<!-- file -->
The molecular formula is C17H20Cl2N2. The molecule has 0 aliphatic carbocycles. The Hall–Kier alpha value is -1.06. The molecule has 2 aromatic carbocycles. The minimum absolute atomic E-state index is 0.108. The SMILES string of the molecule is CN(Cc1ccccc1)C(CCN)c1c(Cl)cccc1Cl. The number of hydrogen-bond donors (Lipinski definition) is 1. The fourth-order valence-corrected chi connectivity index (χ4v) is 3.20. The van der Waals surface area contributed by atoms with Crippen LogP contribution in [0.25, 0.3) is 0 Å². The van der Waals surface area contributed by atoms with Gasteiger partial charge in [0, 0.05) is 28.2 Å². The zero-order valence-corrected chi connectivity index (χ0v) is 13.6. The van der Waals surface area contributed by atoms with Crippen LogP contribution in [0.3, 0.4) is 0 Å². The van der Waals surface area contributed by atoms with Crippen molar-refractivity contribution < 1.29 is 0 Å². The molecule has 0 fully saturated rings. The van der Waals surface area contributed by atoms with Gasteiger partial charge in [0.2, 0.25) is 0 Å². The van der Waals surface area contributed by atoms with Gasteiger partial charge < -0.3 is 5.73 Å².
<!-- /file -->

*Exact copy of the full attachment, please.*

The molecular formula is C17H20Cl2N2. The molecule has 0 aliphatic carbocycles. The Hall–Kier alpha value is -1.06. The molecule has 2 aromatic carbocycles. The minimum absolute atomic E-state index is 0.108. The SMILES string of the molecule is CN(Cc1ccccc1)C(CCN)c1c(Cl)cccc1Cl. The number of hydrogen-bond donors (Lipinski definition) is 1. The fourth-order valence-corrected chi connectivity index (χ4v) is 3.20. The van der Waals surface area contributed by atoms with Crippen LogP contribution in [0.25, 0.3) is 0 Å². The van der Waals surface area contributed by atoms with Gasteiger partial charge in [0, 0.05) is 28.2 Å². The zero-order valence-corrected chi connectivity index (χ0v) is 13.6. The van der Waals surface area contributed by atoms with Crippen LogP contribution in [0.3, 0.4) is 0 Å². The van der Waals surface area contributed by atoms with Crippen molar-refractivity contribution < 1.29 is 0 Å². The molecule has 0 fully saturated rings. The van der Waals surface area contributed by atoms with Gasteiger partial charge in [0.2, 0.25) is 0 Å². The van der Waals surface area contributed by atoms with Gasteiger partial charge < -0.3 is 5.73 Å².